The ability to rapidly learn from high-dimensional data to make reliable predictions about the future is crucial to life. This could be a fly avoiding predators, or the retina processing terabytes of data guiding complex human actions. Modern day artificial intelligence (AI) aims to mimic this fidelity and has been successful in many domains. It is tempting to ask if AI could also be used to understand and predict the dynamics of complex molecules with millions of atoms. In this talk I will show that certain flavors of AI can indeed help us understand generic molecular dynamics and also predict it even in situations with arbitrary long memories. However this requires close integration of AI with old and new ideas in statistical mechanics. I will talk about some such methods developed by my group (1-3). I will demonstrate the methods on different problems, where we predict mechanisms at timescales much longer than milliseconds while keeping all-atom/femtosecond resolution. These include ligand dissociation from flexible protein/RNA and crystal nucleation with competing polymorphs. I will conclude by discussing some generic challenges and solutions regarding reliability, interpretability and extrapolative powers of AI when used in molecular simulations.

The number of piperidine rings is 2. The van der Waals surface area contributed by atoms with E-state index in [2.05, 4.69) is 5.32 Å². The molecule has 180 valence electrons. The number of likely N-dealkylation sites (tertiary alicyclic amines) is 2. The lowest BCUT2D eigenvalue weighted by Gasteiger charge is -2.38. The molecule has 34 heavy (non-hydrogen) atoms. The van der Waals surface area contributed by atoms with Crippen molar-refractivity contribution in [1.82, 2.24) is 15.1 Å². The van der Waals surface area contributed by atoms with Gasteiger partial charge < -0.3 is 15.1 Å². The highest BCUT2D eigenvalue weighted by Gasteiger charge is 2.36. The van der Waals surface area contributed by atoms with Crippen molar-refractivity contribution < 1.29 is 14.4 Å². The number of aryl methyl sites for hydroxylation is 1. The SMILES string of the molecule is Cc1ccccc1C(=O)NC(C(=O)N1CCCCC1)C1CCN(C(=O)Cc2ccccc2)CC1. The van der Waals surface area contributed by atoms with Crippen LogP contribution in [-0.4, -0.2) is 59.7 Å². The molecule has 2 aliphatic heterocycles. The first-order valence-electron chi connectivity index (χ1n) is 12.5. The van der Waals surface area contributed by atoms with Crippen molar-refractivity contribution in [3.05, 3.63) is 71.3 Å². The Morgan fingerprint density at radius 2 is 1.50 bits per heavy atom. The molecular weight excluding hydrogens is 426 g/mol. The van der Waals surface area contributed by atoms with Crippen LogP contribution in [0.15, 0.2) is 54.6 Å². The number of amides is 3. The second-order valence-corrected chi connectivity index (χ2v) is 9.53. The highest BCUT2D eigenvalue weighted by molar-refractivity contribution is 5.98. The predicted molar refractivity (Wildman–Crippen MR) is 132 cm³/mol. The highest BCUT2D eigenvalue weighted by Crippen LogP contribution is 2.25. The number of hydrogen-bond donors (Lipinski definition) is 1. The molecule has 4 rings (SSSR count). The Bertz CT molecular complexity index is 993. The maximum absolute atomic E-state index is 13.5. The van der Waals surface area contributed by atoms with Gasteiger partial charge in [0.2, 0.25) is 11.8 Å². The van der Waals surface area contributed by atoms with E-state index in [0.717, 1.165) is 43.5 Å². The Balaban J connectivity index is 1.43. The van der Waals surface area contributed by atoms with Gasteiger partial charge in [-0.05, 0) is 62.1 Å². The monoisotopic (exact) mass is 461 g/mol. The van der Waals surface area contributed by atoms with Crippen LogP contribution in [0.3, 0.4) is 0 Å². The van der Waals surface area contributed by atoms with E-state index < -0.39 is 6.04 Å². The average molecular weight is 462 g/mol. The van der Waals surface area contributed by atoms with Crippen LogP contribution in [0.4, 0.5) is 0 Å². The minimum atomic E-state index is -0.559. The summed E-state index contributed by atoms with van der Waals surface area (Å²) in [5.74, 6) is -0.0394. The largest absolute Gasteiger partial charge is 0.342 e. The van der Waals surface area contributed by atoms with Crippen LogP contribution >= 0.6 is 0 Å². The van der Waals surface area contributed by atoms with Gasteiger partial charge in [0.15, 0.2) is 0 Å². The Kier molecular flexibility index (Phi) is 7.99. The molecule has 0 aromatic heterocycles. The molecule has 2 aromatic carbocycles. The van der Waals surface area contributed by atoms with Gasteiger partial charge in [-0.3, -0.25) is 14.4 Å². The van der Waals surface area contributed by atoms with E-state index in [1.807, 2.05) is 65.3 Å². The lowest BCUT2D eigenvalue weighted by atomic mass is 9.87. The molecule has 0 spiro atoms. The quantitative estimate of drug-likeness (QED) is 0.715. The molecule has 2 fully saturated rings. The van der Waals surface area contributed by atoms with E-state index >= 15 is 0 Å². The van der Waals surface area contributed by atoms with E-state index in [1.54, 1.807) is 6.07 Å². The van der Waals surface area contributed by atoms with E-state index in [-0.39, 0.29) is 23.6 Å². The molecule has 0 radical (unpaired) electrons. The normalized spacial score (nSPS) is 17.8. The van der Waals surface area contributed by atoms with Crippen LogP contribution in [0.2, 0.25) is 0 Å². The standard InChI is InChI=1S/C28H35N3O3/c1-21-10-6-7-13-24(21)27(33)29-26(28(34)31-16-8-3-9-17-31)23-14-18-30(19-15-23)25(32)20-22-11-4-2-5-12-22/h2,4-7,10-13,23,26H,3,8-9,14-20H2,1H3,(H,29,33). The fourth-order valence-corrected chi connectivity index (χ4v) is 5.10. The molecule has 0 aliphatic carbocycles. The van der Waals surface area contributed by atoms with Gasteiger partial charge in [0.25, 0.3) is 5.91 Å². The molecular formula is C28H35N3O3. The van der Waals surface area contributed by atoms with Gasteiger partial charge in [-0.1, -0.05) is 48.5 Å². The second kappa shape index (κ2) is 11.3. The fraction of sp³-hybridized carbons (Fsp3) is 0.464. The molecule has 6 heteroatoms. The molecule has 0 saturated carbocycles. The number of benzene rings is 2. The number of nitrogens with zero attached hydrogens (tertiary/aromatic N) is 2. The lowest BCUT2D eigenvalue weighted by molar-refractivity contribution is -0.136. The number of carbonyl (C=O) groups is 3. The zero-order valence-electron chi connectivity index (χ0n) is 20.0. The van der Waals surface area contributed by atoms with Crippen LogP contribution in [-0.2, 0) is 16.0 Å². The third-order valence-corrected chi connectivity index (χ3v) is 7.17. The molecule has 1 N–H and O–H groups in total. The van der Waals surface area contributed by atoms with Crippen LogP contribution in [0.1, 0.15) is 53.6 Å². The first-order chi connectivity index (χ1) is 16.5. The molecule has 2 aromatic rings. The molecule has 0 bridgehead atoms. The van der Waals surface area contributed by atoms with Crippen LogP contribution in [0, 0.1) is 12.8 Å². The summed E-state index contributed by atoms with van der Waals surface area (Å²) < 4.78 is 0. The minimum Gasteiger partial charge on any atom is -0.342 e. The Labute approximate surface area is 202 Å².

1. Wang, Y., Ribeiro, J.M.L. & Tiwary, P. Past–future information bottleneck for sampling molecular reaction coordinate simultaneously with thermodynamics and kinetics. Nat. Commun. 10, 3573 (2019). https://doi.org/10.1038/s41467-019-11405-4
2. Tsai, S.T, Kuo, E.J. & Tiwary, P. Learning Molecular Dynamics with Simple Language Model built upon Long Short-Term Memory Neural Network. Nat. Commun. 11, 5115 (2020). https://doi.org/10.1038/s41467-020-18959-8
3. Wang, Y., Ribeiro, J.M.L. and Tiwary, P. Machine learning approaches for analyzing and enhancing molecular dynamics simulations. Curr. Op. Sruc. Bio., 61, 139 (2020). https://doi.org/10.1016/j.sbi.2019.12.016